Biomass project announced in Trigg County
by Staff Report - Email News
Jul 01, 2009 | 0 0 comments | 5 5 recommendations | email to a friend | print
GOLDEN POND – Elizabeth Agpaoa, Regional Forester for USDA Forest Service’s Southern Region, announced a biomass utilization project for western Kentucky, in Trigg County, near Land Between The Lakes (LBL) National Recreation Area.

This grant project will be funded by the American Recovery and Reinvestment Act (ARRA), which was announced by USDA Deputy Secretary Kathleen Merrigan on Monday, June 11. This project is among 30 wood-to-energy grants and biomass utilization projects funded at $57 million located in 14 states.

“These projects are in keeping with President Obama’s interest in innovative sources for energy and will promote the development of biofuels from wood and help private sector businesses establish renewable energy infrastructure,” said Merrigan. “Additionally, hazardous fuels reduction projects utilize biomass from forested lands that, when left untreated, increase wildland fire risks to communities and natural resources.”

The Trigg County Fuels for Community Health Facilities Project received $1,000,000 for renewable energy biomass utilization. ?The first phase of this energy conversion project will be for the Forest Service, county officials, and hospital administrators to work collaboratively identifying planning processes and creating a timeline for implementation. ?New jobs will be created over the next eighteen months to plan, design, and implement the project in this LBL gateway community.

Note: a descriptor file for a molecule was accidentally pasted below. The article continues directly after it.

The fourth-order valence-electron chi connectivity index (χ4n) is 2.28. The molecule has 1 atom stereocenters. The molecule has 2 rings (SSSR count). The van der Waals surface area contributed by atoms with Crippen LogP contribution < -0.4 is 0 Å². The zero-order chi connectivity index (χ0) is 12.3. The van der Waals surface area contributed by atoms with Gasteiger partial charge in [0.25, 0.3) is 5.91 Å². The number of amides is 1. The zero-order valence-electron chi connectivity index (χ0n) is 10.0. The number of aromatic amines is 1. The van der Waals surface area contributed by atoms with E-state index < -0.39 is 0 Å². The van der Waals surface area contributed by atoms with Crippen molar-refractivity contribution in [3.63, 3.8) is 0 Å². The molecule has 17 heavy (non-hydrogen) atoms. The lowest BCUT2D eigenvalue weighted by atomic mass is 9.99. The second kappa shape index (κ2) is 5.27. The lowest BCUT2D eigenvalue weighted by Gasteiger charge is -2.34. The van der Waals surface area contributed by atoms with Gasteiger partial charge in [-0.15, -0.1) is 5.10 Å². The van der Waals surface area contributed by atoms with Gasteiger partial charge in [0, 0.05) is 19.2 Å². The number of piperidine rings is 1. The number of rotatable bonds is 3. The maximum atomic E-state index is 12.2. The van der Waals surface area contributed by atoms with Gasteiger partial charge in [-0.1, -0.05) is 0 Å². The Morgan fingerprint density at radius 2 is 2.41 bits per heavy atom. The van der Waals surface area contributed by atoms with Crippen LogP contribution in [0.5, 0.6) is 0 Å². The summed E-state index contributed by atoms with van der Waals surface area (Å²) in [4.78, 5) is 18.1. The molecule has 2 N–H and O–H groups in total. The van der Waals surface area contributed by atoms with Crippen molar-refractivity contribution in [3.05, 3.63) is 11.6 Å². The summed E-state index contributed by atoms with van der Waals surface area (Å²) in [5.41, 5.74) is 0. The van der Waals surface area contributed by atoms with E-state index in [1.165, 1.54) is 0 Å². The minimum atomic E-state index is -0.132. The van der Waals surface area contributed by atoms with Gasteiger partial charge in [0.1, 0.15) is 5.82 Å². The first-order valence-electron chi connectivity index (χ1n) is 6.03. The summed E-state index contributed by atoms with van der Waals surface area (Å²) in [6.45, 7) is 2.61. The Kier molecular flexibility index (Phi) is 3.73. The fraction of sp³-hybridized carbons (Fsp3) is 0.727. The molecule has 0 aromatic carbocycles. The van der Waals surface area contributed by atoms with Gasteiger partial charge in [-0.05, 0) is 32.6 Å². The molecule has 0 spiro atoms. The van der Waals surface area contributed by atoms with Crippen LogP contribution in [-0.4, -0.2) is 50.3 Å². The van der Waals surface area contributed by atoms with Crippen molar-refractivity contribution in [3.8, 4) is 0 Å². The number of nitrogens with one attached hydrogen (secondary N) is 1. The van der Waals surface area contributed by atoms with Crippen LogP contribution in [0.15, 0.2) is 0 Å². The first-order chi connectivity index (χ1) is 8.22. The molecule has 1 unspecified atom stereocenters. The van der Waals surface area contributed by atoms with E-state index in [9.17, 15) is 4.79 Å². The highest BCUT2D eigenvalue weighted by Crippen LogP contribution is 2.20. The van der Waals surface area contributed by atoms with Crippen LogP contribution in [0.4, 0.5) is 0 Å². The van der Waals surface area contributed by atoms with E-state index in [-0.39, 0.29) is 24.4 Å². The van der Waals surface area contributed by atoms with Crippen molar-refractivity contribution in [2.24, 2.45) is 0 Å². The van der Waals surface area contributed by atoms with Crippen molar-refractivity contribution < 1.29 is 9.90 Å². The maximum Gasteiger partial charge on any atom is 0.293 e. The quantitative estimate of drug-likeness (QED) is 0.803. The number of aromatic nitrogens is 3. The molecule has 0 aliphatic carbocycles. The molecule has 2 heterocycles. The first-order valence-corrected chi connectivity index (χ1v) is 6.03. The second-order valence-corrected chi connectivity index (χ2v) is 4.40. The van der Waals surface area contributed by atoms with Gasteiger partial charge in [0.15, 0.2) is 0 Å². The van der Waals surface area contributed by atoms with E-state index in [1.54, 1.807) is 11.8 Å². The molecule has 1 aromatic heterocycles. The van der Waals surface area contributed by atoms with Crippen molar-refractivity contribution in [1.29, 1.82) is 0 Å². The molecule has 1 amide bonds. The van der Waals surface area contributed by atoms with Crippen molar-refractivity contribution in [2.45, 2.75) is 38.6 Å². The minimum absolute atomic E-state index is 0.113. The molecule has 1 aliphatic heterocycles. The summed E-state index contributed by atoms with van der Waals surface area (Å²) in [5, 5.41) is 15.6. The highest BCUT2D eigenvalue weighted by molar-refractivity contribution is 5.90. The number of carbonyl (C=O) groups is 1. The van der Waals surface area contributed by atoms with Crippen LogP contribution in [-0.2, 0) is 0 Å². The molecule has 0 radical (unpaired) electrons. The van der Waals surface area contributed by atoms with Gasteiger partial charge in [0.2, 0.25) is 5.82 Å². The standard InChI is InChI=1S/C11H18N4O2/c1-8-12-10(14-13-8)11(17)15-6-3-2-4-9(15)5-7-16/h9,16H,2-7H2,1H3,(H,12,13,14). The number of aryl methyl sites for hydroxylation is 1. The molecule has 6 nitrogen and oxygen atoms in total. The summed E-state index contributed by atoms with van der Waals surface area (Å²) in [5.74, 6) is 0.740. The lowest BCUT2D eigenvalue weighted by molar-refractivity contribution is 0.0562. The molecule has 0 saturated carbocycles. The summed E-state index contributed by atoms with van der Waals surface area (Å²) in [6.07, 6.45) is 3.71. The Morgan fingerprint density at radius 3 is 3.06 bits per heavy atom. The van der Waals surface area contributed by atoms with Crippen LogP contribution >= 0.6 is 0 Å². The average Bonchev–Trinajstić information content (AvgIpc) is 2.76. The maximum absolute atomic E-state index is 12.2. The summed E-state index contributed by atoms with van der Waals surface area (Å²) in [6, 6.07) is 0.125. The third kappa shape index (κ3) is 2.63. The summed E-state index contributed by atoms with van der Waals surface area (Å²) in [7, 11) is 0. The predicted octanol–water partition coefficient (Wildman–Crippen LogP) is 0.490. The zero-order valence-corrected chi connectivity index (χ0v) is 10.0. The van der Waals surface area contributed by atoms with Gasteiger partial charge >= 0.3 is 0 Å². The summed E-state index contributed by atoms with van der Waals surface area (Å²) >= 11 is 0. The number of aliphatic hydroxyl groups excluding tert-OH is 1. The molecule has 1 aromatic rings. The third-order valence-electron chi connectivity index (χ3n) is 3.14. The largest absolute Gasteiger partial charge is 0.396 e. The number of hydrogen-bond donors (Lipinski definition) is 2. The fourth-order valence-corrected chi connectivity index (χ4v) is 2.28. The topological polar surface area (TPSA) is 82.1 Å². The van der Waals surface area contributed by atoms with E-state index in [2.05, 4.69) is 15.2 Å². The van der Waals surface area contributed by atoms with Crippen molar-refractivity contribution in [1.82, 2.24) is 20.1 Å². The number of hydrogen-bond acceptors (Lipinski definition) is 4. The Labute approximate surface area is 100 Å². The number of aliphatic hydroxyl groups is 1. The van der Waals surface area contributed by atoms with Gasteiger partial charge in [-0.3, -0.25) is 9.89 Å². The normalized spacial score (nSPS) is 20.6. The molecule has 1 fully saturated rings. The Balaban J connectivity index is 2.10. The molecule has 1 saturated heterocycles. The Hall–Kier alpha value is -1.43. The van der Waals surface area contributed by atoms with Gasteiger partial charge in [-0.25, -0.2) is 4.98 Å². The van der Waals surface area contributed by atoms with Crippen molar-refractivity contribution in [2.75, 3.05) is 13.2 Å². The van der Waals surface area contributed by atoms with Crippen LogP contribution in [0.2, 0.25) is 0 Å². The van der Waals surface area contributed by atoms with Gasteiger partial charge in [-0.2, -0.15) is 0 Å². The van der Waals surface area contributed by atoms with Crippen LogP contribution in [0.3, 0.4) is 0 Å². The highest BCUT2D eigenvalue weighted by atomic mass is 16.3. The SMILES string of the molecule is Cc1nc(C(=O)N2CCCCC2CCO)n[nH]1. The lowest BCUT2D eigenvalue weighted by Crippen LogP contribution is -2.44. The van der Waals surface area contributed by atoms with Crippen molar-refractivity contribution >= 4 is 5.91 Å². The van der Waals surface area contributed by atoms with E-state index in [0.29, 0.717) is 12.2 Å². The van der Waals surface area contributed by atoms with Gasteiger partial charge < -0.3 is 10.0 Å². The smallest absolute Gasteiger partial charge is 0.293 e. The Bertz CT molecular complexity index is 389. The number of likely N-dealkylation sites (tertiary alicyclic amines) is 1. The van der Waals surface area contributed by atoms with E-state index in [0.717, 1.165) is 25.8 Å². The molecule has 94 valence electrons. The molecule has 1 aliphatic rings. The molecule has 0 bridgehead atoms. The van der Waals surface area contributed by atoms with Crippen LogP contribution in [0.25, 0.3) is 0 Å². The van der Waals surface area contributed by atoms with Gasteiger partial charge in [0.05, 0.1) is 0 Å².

Stan Humphries, Trigg County Judge-Executive, stated, “Our community is extremely pleased to learn we have been approved for this wood-to-energy grant. ?We look forward to implementing this energy conversion project to supplement the energy demand at Trigg County Hospital. ?We also appreciate the Forest Service staff at LBL for their service in our community and thank them for assistance with this request.”

“We look forward to working with our gateway community to implement this demonstration project with a combination of grants and partnership agreements and expect to have construction underway in 2010.” said Bill Lisowsky, LBL Area Supervisor.

These ARRA funds may help to create markets for small diameter wood and low value trees removed during forest restoration activities. ?The work will result in increased value of biomass, the removal of economic barriers for using small diameter trees and woody biomass, and the generation of renewable energy.

In addition, funds may help communities and entrepreneurs turn residues from forest restoration activities into marketable energy products.

(Information in this report was contributed by Kathy Harper, Land Between the Lakes media contact.)
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